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Rangers win over Vegas meant more than just hockey

The tragic events that transpired in Tribeca on Tuesday afternoon were fresh in the minds of the New York Rangers during their game against the Golden Knights.
The Rangers are the NHL's most valuable club, valued at $1.5 billion. (Photo: Getty Images)

Like it has throughout the 20th and 21st centuries, sports rarely stop regardless of current events. That was no different on Tuesday night when the New York Rangers had to play a hockey game against the Vegas Golden Knights just hours after eight people were killed and another 11 were injured when a man drove a pickup truck down the bike path of the West Side Highway in lower Manhattan in what was later deemed to be an act of terror. 

Tragedies like these, which have happened all too often in the past few years, put things into perspective, making the Rangers' tough start to the 2017-18 season and Tuesday night's game against the expansion Knights seem oh so trivial. 

The NHL's newest franchise is no stranger to dealing with moments like this despite their expansion status after a lone gunman killed 59 and injured over 400 others after firing on a crowd from the 32nd floor of the Mandalay Bay Hotel and Casino on Oct. 1.

But sports have a tendency to heal and the Rangers were able to get the minds of 17,294 patrons at Madison Square Garden away from the real world for two-and-a-half hours as they defeated Vegas 6-4 to pick up their second-straight win to end their month on a much-needed high note after starting the season 2-7-2. 

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While the Blueshirts put in a solid effort against a Golden Knights team that saw their five-game winning streak snapped on Monday night by the Islanders, the events of what transpired just a few hours earlier on Chambers Street were still fresh in their mind.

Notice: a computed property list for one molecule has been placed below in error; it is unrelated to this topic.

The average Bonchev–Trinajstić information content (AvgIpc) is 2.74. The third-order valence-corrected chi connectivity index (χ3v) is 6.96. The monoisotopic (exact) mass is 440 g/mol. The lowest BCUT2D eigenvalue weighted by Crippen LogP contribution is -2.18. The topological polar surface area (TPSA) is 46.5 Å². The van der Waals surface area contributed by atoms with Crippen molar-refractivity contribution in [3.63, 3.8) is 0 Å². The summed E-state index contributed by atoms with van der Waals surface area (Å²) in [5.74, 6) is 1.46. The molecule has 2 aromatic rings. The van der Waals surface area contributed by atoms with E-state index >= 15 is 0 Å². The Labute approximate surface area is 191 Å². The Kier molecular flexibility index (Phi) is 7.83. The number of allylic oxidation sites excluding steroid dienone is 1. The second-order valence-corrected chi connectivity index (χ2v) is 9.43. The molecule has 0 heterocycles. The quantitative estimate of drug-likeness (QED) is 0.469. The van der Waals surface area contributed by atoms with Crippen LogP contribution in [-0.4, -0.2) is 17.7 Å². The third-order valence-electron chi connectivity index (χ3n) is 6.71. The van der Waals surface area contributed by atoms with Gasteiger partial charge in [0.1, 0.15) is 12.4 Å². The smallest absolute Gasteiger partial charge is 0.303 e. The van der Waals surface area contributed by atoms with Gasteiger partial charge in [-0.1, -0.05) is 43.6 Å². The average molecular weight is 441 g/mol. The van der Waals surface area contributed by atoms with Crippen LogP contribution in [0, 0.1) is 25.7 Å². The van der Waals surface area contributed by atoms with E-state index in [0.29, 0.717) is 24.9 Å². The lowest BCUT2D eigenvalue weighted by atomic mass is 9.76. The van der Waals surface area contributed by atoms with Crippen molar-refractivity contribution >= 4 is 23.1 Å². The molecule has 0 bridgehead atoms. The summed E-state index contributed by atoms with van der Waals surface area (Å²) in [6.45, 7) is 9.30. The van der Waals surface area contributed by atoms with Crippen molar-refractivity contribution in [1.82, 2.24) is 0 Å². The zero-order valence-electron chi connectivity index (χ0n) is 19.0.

"A lot of emotion with what happened in Tribeca. A lot of our players live there," head coach Alain Vigneault said. "I won't name names, but I heard a couple of guys talking about it before the game. They were talking about how we have to put this together and get going...it was an emotional moment with what happened today, but our guys handled it well."

They did just that, overturning a 4-2 deficit by scoring four unanswered goals in the third period, ensuring that New Yorkers went home with something to smile about. 

"It didn't really matter who scored, I'm super happy that we got the win, especially with the situation from earlier today," center Mika Zibanejad, who did score in the third period, said. "Our thoughts and prayers go out to all of the families. It's a horrible, horrible thing. We talked about that; it was bigger than the two points today. We were trying to play for the whole city and for all of the families involved, and we were able to do that."

The events hit a little too close to home for star goaltender Henrik Lundqvist, who was tasked to prepare for a game he would start despite his family living near the area. 

"It was emotional for me before the game. I talked to the group a little bit about the importance of the game," he said. "For me, my family is in that area every day and coming to the game not knowing if they were safe or not, it was not a good feeling."

They were indeed safe as Lundqvist made 30 saves on the night in the win. 

"It was about time to get a win here, especially at home on a day like this where maybe hockey is not that important," Mats Zuccarello, who tallied one of the goals, said. "We wanted to give everyone a good feeling."

 
 
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